The Gulf Crisis, Again and Again

— The Editors

THE GULF WAR, it turns out, solved nothing.  That's the main lesson from the recent resurgence of the "crisis" over United Nations weapons inspections in Iraq, which then receded and which will surely rise and recede and arise again.  Operation Desert Storm produced a slaughter of a hundred thousand Iraqi conscript soldiers and civilians; the exposure of many tens if not hundreds of thousands of U.S. and allied military personnel to chemical and biological toxins, resulting in Gulf War Syndrome and the subsequent Pentagon coverup; sanctions that have reduced Iraq's people to misery without touching the power of Saddam Hussein's dynasty and police state.

All these were to be means toward the imperialist ends of a U.S.-led New World Order.  The means remain, with full deadly effect; the ends have disappeared, in the morass of the United States' failure to deliver on the promises of a moribund Middle East "peace process."

On its face, the weapons-inspection crisis arose over the allegation that Iraq is concealing an ongoing program of "weapons of mass destruction," notably chemical, biological and nuclear.  It's logical to assume that such a program exists in Iraq—as it did in the 1980s, when Saddam's murderous regime was assisted by both the CIA and Eastern European intelligence agencies.

Similar weapons programs exist also in other countries nearby, including the major regional powers—India, Israel and Turkey—and their assorted allies and rivals such as Pakistan and Syria, and possibly others.  These in turn pale next to the world-annihilating capacity of the official nuclear powers.  The United States Senate, in fact, in the Chemical Weapons Convention Implementation Act (1997), would allow the President to bar international inspections of U.S. facilities which "may pose a threat to the national security interests."

Singling out Iraq's alleged weapons program for constant inspection and destruction isn't about peace and stability.  Rather, it serves the function of demonstrating United States "leadership" in dictating how the Middle East, and the world, will be policed.

The recent mini-crisis revealed the relationship of forces to be one of a volatile stalemate.  The United States, responding to Iraq's expulsion of U.S. members of the weapons-inspection team, tested the waters for a Gulf War II, both at home and internationally.  Secretary of State Albright aggressively sounded out European and Arab capitals on this proposition, while a blood-curdling Newsweek cover with a Saddam Hussein montage tried to promote domestic hysteria.  (The 11/24/97 Newsweek story offered the Armageddon scenario of Saddam hitting Tel Aviv with chemical-tipped missiles, Israel responding with a nuclear strike on Baghdad, and then the ultimate horror: terrorist bombings of American shopping malls.)

It flopped, in both the world and home markets.  The Gulf War coalition proved to be, as the British would say, a "one-off," a non-repeatable exercise of U.S. political-military muscle.  Neither European nor ex-Soviet nor Arab capitals (even Kuwait) were interested.  The coalition was fragile to begin with—ex-Soviet president Mikhail Gorbachev states in his memoirs that his extreme reluctance to join was overcome by massive U.S. leverage.  (Curiously, today's post-Soviet pro-capitalist Russia is less vulnerable to U.S. pressure than the last of the Communist leadership.)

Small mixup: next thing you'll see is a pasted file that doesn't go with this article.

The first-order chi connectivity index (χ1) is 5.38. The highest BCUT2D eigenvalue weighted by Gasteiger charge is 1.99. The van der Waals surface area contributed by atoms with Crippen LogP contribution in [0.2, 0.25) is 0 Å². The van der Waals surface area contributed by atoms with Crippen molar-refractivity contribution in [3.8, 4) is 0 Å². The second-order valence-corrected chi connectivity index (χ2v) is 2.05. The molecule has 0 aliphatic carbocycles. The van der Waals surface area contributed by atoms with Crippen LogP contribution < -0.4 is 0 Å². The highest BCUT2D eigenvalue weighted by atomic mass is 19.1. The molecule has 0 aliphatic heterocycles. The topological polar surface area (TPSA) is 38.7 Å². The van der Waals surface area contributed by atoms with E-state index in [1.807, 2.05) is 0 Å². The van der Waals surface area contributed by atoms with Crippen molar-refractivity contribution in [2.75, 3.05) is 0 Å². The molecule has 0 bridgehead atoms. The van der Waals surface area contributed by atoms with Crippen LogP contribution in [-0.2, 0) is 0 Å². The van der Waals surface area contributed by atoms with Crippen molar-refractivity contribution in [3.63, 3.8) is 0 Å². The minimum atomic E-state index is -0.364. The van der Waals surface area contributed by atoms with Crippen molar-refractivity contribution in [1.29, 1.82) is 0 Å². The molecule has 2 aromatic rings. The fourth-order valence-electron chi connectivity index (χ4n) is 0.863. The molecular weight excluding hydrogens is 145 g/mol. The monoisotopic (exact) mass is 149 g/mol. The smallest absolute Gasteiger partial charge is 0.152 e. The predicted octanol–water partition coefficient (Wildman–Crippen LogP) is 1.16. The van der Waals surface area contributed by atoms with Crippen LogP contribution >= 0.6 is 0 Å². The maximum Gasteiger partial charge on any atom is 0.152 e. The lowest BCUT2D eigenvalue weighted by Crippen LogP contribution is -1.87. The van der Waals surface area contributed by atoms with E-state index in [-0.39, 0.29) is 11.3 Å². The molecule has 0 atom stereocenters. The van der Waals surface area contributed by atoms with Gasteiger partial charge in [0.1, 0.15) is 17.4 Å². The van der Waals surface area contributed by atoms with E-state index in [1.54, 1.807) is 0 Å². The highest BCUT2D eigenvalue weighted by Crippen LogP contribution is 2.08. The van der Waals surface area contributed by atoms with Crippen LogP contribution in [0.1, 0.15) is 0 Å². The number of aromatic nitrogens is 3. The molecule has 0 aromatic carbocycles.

It's true that the United States has the military might to wipe out Iraq a hundred times over, but that's not politically viable without international backing—nor did the U.S. population respond with any fervor to the 1997 Saddam Menace revival.

Obviously, this U.S. failure is linked to the disintegration of the Israeli-Palestinian Oslo process, a failure that has been discussed previously in editorials and essays in this magazine (most recently by John Dixon in ATC 71).  In 1990-91, Arab rulers' fear of Saddam, and their trust in U.S. promises to deliver Israel for a viable deal, outweighed their own populations' anger and loathing at the destruction of an Arab country.  In 1997 that is simply no longer true.

Iraq, for its part, tested the prospects of a wide-open split in the international sanctions regime.  It too failed: Russians and Europeans (except for Washington's junior partner Britain) would prefer to see the sanctions attenuated, given the potential investment openings in Iraq, but see no purpose in a political showdown with the United States on this question.

The sanctions in their present form are leaky enough to keep Saddam's military-police apparatuses solvent, but strong enough that between four and five thousand Iraqi children die every month from the combined effects of malnutrition, unclean drinking water and lack of medical supplies.  The estimated total death toll to date stands at around half a million children.

All by itself, this fact is enough to justify the demand that sanctions against Iraq end, immediately and unconditionally. That demand is simple human decency.  That is also why private citizens' initiatives to organize humanitarian aid shipments to Iraq from this country, in defiance of U.S. government edicts, deserve support—not out of the slightest sympathy for Saddam Hussein's gangster regime, but rather out of revulsion over the crimes of our government.

In the world of diplomatic policy and posture, however, where decency is irrelevant, the sanctions will continue, as will the human misery they produce and the crisis they purportedly aim to "solve." That is the state of the Gulf and the Middle East this Christmas and, quite likely, next one too.


ATC 72, January-February 1998

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